The UK’s decision to stop subsidising new onshore wind farms will make it harder to meet renewable energy targets, the EU’s climate chief says.
Miguel Arias Canete said the EU had already calculated that the UK was not on track to meet legally binding goals.
Asked by BBC News if the wind decision would make the task harder he replied: “Of course”.
His officials have expressed bemusement at the decision to end subsidies for onshore wind energy a year early.
They said onshore wind was by far the cheapest way to hit the target of 15% of all energy from renewables from 2020.
The SNP estimate the change will cost bill payers up to three billion pounds.
After a media briefing on climate policy at the European Commission, one official told the BBC the decision was “mind-boggling in an economy that’s supposedly price sensitive.”
The official said the EU would not interfere in the UK’s energy choices, but expressed doubt whether it would achieve renewables targets without more onshore wind, and whether future energy subsidy auctions in the UK would breach EU state aid rules if nuclear was included and onshore wind barred.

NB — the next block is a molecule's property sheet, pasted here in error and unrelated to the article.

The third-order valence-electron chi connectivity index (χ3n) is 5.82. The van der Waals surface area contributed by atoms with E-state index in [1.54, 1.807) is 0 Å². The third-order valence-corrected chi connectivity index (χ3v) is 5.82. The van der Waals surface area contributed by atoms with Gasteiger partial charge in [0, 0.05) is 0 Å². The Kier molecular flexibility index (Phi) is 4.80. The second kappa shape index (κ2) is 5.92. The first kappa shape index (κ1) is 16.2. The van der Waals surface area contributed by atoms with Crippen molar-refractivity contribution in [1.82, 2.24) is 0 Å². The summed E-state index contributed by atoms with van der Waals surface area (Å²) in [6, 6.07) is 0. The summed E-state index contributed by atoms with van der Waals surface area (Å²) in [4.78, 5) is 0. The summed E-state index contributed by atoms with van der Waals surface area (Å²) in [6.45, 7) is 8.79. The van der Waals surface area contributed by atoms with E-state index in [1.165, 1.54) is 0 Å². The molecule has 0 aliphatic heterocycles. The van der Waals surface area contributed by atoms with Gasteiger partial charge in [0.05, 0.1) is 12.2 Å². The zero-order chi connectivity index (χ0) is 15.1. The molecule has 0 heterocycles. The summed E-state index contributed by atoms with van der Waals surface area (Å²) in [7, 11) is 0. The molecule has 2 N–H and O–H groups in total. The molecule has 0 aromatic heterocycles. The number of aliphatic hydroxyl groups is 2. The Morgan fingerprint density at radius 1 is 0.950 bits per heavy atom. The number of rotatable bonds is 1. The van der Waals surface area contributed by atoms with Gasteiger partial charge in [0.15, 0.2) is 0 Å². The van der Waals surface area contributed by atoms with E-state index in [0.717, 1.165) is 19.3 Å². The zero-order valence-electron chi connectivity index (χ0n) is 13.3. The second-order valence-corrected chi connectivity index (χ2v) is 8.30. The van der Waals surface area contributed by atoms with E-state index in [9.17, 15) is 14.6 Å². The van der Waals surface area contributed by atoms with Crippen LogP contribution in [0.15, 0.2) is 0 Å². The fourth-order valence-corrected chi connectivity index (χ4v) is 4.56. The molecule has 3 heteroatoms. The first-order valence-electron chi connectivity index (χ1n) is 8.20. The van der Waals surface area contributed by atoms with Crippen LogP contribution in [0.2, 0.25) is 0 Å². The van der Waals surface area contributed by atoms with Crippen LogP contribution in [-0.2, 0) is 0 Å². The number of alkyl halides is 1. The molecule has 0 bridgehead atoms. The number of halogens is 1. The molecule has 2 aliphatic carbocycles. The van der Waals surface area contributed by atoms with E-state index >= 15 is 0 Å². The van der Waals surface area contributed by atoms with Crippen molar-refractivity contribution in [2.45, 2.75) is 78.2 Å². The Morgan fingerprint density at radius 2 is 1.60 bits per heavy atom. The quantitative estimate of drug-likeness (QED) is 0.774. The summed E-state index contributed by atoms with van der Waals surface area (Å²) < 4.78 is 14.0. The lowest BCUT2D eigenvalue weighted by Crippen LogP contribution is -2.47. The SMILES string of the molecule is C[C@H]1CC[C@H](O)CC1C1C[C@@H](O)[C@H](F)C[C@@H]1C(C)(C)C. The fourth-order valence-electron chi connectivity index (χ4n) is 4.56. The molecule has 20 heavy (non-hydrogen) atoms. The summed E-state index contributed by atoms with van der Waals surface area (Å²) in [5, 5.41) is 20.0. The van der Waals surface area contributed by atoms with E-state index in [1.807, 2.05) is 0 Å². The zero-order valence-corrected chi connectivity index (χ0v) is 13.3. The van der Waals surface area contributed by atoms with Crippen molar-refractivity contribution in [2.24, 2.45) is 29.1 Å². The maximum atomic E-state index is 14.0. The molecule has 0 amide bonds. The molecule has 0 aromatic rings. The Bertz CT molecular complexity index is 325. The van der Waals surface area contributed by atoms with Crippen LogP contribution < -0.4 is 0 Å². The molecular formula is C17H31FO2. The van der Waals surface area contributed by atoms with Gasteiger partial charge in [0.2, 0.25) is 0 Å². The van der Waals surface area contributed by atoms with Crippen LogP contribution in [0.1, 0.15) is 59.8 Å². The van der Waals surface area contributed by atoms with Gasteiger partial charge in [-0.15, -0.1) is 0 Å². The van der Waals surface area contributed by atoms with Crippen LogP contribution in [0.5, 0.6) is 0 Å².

The Department of Energy and Climate Change said the UK was making good progress towards the EU 2020 target on renewables.
onshore wind turbines in the UK
- 18,000 gigawatt hours of electrcity generated by onshore turbines in 2014
- 5.5 million homes could run for a year on that power
- 5.6% of the UK total electricity needs
A spokesman said the UK had come a long way already; in 2005 1.4% of energy was from renewable sources, for 2013 the renewable share was 5.1% of energy.
On the question of breaching state aid rules on future subsidy auctions a DECC. spokesman told the BBC: “We have the tools available to implement the government’s manifesto commitments on onshore wind and will set out how we will do so when announcing plans in relation to further CfD (subsidy) allocations.”
The government promised before the election to end new subsidies for onshore wind following pressure from UKIP to halt the spread of wind farms across rural Britain.
Last week, Energy Secretary Amber Rudd announced that she would cut short the subsidy period for the relatively mature technology of onshore wind and shift cash into forms of energy that needed support more.
There is no news yet as to which technologies will benefit, or how the same amount of energy will be obtained without spending extra money on a much more expensive option like offshore wind.
The government’s decision was welcomed by UKIP, the Taxpayers’ Alliance and community pressure groups which said wind farms were ruining the countryside.
It was condemned by most energy academics, environmentalists and by the CBI which said it would undermine investor confidence in the UK.